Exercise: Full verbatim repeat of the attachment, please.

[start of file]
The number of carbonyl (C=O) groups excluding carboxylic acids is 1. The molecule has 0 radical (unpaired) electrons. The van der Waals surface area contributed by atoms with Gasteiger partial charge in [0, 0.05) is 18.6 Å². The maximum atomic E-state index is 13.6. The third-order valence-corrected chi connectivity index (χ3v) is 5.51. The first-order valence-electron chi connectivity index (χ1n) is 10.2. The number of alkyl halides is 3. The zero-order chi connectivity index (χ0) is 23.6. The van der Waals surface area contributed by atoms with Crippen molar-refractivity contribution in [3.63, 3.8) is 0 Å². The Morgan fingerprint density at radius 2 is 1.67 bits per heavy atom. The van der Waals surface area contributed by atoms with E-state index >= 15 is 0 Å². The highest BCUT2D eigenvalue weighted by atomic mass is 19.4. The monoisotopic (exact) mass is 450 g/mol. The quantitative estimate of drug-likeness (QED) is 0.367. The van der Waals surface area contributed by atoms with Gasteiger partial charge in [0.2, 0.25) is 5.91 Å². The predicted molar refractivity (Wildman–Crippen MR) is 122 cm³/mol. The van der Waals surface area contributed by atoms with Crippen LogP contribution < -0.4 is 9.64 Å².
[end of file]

The number of carbonyl (C=O) groups excluding carboxylic acids is 1. The molecule has 0 radical (unpaired) electrons. The van der Waals surface area contributed by atoms with Gasteiger partial charge in [0, 0.05) is 18.6 Å². The maximum atomic E-state index is 13.6. The third-order valence-corrected chi connectivity index (χ3v) is 5.51. The first-order valence-electron chi connectivity index (χ1n) is 10.2. The number of alkyl halides is 3. The zero-order chi connectivity index (χ0) is 23.6. The van der Waals surface area contributed by atoms with Crippen molar-refractivity contribution in [3.63, 3.8) is 0 Å². The Morgan fingerprint density at radius 2 is 1.67 bits per heavy atom. The van der Waals surface area contributed by atoms with E-state index >= 15 is 0 Å². The highest BCUT2D eigenvalue weighted by atomic mass is 19.4. The monoisotopic (exact) mass is 450 g/mol. The quantitative estimate of drug-likeness (QED) is 0.367. The van der Waals surface area contributed by atoms with Gasteiger partial charge in [0.2, 0.25) is 5.91 Å². The predicted molar refractivity (Wildman–Crippen MR) is 122 cm³/mol. The van der Waals surface area contributed by atoms with Crippen LogP contribution < -0.4 is 9.64 Å².